So we hear you want to start growing your own herb garden...in a container? But you don't want just one kind of herb, you want them all! AND you're limited on outdoor space so you need to make the most out of each square foot.
We're often asked “Can I plant multiple herbs in one pot?,” and the answer is yes, you can! You can grow different types of herbs together in one container as long as they share a growing season, and require the same amount of light, water, and nutrition.
In this blog, we’ll tell you more about what herbs you can grow together in the same pot.
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Benefits of Companion Planting
Aside from saving space, did you know that planting herbs in one pot can also benefit the plants’ health? Companion planting is one of the simplest ways to create a mini-ecosystem where different herbs help each other grow to their full potential. Here are a couple of awesome advantages to companion planting:
Companion Planting Saves Space
Well, duh! This one is a no-brainer. The first and most apparent benefit of planting herbs in the same pot is that it saves up tons of space, which is perfect for those living in urban areas trying to make the most out of their tiny gardens - especially all you balcony gardeners and fire escape farmers!
Companion Planting Improves Moisture Retention
When you bundle up herbs together in one pot, this means you will have less exposed soil. When you have less exposed soil water evaporation slows down and your pots won't dry out as fast. That means less watering per plant and less maintenance for you.
Companion Planting Reduces Disease Issues
When plants of the same species are planted next to each other, diseases spread quicker. But when you plant different kinds of herbs beside each other, it can help break up your garden and slow down the spread of the disease. More importantly, countless testimonies have noticed that planting certain crops together can make them healthier and taste better.
What Herbs Can You Plant Together?
Know Your Local Gardening Climate
First, you need to get to know your local gardening climate. If you live in a mild to cool climate, like New York, you can often grow a variety of herbs together on the same container during the same growing season. In areas with such climates and with shorter growing seasons, warm- and cool-season herbs may grow happily together in the same container; think basil and parsley.
If, however, you live in a hot climate, where you grow warm-season herbs and veggies in the summer and cool-season herbs and veggies in the fall and winter, summer temperatures are perfect for basil but too hot for parsley. In a hot climate a mixed container of basil, oregano and sage would be a happier summer container combination.
Like we said earlier, you can plant herbs together as long as they have the same growing needs, so if you’ve got some basil, parsley, and lemon balm seeds lying around your home, don’t hesitate to plant them all in one container, given that they’ve got the proper spacing, of course. Although these herbs like their H2O, remember that they also don’t like wet feet! The soil should only be moist to the touch consistently, but not soggy or waterlogged. Think the dampness of a wrung out sponge. Basil, parsley, and lemon balm also thrive under a good amount of sunlight (full sun conditions) and good drainage, so be sure to put your well-drained container in a sunny spot. Oh, and to make your life easier, did we mention we’ve got a Culinary Garden Kit that contains these herbs, too?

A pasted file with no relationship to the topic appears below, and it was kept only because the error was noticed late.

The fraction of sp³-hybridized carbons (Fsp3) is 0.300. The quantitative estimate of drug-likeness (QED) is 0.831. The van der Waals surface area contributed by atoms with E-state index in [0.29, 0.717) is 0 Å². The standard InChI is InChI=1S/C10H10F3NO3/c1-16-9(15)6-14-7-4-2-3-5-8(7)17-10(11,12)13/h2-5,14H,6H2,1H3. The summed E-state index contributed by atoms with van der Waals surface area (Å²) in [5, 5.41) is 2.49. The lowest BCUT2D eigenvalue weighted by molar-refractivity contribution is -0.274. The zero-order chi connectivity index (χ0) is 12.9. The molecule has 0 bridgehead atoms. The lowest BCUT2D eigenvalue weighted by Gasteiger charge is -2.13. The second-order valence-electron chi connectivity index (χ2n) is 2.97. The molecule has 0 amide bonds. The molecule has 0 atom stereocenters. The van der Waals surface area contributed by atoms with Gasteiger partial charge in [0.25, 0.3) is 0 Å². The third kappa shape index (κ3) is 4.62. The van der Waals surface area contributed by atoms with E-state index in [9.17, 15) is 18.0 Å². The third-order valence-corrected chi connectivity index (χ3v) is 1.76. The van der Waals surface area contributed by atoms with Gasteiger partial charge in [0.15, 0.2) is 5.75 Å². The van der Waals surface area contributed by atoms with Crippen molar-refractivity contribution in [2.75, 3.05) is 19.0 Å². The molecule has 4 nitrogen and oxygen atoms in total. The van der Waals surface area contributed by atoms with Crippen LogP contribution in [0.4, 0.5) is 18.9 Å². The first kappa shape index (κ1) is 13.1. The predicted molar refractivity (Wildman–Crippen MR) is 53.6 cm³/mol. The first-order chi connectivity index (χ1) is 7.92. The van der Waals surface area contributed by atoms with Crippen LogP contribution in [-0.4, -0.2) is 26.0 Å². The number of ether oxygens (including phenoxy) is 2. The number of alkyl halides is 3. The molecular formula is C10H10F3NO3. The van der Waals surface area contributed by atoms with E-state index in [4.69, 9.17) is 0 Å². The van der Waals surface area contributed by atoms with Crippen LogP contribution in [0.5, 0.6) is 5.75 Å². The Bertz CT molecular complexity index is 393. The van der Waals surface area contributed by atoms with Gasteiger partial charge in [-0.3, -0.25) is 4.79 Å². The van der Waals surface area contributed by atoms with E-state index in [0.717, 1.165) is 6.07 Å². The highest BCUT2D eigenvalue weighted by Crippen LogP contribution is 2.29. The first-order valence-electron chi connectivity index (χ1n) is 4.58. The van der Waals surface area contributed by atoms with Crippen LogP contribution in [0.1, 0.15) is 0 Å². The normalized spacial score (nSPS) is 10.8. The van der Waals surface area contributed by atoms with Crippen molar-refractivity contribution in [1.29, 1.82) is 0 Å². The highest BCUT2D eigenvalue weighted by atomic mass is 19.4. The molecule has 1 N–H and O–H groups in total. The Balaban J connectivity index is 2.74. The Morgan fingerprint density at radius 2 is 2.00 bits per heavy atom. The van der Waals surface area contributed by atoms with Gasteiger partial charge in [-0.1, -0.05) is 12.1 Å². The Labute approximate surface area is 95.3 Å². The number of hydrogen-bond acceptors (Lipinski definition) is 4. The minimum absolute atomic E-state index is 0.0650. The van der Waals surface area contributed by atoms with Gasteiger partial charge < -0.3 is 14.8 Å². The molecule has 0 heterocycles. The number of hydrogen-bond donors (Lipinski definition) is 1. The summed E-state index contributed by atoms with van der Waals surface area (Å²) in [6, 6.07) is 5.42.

Mediterranean herbs such as rosemary, cilantro, thyme, oregano, sage, chives, dill, and lavender love lots of sunlight and generally drier soil. These herbs also thrive with a bit of extra nutrient content so your potting mix should be rich, dark, and crumbly when you touch it. Unlike the moisture-loving herbs mentioned above, rosemary, cilantro, thyme, oregano, sage, chives, dill, and lavender prefer to have their soil dry between waterings. You can also have a look at our Mediterranean Garden Kit for a no-fuss mini herb garden right on your kitchen counter.
Mint herbs are notorious for being invasive and overtaking your whole garden when planted on the ground. But that's exactly why container growing is perfect for mint! It'd best to plant mint in a separate container from most herbs, however, you can plant different varieties of mint together. Mints such as spearmint, peppermint, catmint, orange mint, and lemon balm can all be grown together in s good sized container. An ideal spot to put your mixed mint would be by a part shade/part sun location (mint is one of the few herbs that is pretty shade-tolerant). That means mint plants are also good candidates foe indoor windowsill growing, or anywhere indoors with a grow light.
What Herbs to Plant??
If you’re still undecided about what to grow, we recommend planting herbs that you like to cook with or have sprinkled on top of your dish as a fancy garnish. Basil is always a crowd favorite that can liven up any pasta dish, and it grows well with parsley and oregano. If you’re a meat-lover, then rosemary, thyme, and oregano are perfect for flavoring juicy steaks, roast chickens, and hearty stews. Remember the golden rule: you can only plant herbs together if they have the same growing needs. Otherwise, get more pots!
Growing herbs in the comfort of your own space isn’t that complicated if you’re equipped with the right knowledge. If you'd also like to learn more about how to grow edible plants indoors, consider grabbing a FREE copy of our eBook below.
Read on to our next blog if you're Ready to learn how to care for your mixed herb planter!